These issues have been rolling around in my head for several weeks as I have listened to senior FM professionals in many different organizations tell me that in their experience all those strategic needs are currently being dealt with by business unit senior executives, by Finance, by workforce strategists, by real estate portfolio managers, and by corporate real estate executives—but not by FM.
Remember, I have been asking these executives about what their current reality is, not what they think it should be.
These conversations reminded me several times of a comment made years ago by John W. Gardner, who during his career was Secretary of Health, Education, and Welfare under President Lyndon Johnson, a founder of Common Cause, the President of the Carnegie Corporation, a founder of The Corporation for Public Broadcasting (PBS), and the author of Excellence: Can we be equal and excellent too? (1961; link is to description on Amazon.com).
In Gardner’s words, in Excellence:
The society which scorns excellence in plumbing as a humble activity and tolerates shoddiness in philosophy because it is an exalted activity will have neither good plumbing nor good philosophy: neither its pipes nor its theories will hold water.
For me, that perspective makes a good case for the central importance of facilities management in business strategy, especially when we think of how a well-managed facility can impact business success. An effective facility can:
- reduce the cost of business operations;
- help attract and retain talent;
- enable creativity and productivity among employees;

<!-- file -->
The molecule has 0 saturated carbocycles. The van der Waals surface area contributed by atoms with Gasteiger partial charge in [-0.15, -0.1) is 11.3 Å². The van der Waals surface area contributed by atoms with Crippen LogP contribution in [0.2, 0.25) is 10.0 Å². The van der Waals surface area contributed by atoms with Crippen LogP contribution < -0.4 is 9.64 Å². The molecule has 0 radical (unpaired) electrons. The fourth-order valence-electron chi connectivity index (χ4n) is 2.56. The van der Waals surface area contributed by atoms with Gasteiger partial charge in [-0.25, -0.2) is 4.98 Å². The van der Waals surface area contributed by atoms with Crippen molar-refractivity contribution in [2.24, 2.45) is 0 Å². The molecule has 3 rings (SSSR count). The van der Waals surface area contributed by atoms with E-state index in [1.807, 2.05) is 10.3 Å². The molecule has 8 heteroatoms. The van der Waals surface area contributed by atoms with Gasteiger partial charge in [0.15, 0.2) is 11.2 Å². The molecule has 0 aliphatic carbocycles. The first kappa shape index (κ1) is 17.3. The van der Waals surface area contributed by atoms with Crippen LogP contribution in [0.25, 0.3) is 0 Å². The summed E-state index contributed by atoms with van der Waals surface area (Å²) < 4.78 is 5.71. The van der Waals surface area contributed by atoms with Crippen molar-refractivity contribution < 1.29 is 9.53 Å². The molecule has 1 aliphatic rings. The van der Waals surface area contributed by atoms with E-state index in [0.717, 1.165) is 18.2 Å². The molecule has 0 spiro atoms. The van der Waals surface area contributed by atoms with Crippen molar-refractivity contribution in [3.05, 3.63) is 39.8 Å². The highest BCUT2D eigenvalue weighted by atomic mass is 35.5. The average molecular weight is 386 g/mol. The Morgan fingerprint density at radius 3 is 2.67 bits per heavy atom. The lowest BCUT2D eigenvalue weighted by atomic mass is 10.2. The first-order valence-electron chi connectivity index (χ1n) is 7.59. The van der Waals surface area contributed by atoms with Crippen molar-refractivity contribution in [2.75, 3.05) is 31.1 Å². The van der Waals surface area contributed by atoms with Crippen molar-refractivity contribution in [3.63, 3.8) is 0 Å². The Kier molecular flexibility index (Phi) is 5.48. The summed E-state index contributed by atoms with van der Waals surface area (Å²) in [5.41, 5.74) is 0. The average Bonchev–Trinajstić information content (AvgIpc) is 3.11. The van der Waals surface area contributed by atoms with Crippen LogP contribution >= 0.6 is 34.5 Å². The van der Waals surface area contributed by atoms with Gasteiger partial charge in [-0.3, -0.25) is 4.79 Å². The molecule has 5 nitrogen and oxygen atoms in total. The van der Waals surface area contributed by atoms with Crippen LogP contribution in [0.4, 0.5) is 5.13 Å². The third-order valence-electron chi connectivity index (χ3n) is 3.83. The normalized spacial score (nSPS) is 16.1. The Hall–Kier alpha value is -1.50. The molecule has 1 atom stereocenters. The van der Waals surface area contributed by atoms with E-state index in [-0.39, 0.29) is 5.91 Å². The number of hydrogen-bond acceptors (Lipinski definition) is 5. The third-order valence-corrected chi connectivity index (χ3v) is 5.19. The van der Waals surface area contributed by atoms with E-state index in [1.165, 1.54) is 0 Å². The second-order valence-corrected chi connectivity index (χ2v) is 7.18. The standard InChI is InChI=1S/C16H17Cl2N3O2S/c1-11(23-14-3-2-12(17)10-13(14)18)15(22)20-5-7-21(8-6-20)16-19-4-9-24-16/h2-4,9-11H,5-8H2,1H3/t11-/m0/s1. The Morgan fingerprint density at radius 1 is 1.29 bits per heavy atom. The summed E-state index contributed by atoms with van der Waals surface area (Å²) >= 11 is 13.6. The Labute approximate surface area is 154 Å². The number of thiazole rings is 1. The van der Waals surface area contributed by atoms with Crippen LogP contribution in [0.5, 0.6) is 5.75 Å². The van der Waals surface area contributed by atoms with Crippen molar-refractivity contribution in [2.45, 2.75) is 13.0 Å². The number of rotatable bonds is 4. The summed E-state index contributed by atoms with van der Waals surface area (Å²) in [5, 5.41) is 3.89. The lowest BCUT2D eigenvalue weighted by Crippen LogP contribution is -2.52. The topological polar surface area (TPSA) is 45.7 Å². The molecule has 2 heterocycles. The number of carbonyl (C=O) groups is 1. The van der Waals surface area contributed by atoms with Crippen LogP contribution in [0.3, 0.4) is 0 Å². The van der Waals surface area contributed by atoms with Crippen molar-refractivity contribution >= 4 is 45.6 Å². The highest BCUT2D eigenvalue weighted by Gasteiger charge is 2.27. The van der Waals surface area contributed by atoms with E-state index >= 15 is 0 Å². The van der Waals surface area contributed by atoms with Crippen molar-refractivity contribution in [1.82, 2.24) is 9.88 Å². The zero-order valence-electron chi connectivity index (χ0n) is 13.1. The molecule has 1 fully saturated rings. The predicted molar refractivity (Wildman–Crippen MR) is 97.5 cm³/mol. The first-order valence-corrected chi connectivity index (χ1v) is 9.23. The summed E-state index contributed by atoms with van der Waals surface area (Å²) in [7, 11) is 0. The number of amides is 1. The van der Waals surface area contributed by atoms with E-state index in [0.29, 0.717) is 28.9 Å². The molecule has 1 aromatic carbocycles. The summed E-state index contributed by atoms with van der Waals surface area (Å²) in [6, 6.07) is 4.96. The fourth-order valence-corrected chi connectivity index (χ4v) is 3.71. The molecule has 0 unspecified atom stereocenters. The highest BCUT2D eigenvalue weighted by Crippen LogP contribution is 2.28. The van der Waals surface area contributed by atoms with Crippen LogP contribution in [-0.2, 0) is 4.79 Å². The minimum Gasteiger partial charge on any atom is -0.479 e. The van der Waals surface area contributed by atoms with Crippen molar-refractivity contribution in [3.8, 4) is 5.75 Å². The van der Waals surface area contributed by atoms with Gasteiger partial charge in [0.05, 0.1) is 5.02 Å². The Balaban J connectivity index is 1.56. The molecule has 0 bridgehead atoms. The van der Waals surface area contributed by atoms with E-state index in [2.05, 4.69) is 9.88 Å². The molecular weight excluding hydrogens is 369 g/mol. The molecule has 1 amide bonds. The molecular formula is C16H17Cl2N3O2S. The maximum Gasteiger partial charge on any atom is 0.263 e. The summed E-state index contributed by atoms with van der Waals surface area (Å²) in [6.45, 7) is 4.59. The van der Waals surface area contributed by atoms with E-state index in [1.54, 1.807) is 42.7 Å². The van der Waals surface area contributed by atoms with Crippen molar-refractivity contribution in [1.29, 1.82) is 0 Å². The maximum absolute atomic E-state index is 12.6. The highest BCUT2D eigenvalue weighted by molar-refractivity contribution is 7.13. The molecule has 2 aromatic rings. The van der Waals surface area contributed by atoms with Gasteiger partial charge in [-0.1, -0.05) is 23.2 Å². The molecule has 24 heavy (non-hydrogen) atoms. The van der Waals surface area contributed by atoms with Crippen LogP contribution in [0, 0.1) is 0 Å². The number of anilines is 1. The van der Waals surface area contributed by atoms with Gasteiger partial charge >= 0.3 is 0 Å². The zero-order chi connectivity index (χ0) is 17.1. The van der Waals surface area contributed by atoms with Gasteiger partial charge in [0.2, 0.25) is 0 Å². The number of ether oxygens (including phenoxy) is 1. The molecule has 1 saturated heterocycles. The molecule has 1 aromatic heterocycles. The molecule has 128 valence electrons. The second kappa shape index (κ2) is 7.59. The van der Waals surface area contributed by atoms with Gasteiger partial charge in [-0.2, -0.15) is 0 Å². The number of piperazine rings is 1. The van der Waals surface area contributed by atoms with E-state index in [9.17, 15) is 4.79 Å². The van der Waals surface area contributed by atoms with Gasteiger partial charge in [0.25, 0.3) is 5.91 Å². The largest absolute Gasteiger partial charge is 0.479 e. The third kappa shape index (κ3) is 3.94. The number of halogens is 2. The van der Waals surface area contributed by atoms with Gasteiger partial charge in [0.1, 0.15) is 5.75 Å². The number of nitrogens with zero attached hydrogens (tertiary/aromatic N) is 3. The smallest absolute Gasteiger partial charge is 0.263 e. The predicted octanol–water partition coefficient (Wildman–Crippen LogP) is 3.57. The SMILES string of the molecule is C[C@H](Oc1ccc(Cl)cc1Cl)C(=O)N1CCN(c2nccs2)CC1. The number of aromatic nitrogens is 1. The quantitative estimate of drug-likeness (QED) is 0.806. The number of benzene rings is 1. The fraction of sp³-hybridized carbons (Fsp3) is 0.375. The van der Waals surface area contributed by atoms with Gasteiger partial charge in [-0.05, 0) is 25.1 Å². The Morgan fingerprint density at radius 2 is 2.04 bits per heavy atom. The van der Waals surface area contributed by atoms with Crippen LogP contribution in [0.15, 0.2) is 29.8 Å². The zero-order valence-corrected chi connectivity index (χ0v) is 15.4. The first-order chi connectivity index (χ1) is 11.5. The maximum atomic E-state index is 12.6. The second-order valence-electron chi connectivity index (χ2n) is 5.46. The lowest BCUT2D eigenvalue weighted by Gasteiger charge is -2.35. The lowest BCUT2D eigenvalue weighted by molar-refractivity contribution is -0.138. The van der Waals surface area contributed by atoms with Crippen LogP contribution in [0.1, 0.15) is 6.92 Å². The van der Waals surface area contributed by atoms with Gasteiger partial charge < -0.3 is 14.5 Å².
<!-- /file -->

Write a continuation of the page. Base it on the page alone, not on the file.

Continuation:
- contribute to the company’s brand and image (“building as brand”);
- contribute to the health and well-being of the workforce;
- support efficient business processes;
- enable employee creativity, collaboration, and productivity
- contribute to sustainability and environmental responsibility;
- reduce the risk of business disruption.
All too often the first factor, reducing the cost of operations, is the only measure that seems to matter.
However, while all of these factors can contribute to operational effectiveness, even taken altogether they don’t in and of themselves make facilities truly strategic.
To have a strategic impact an activity or capability must differentiate the business from its competitors. It is worth noting that in some industries—retailing comes immediately to mind—the facilities are absolutely central to brand strategy and to generating business revenue (more on this in Part Two, next month).
In a now-classic 1996 Harvard Business Review article called “What is Strategy?” Harvard Professor Michael Porter identified three basic principles that define strategic positioning:
1. “Strategy is the creation of a unique and valuable position, involving a different set of activities [different from what competitors are doing]. . . .
2. Strategy requires you to make trade-offs in competing—to choose what not to do. . . .
3. Strategy involves creating “fit” among a company’s activities.”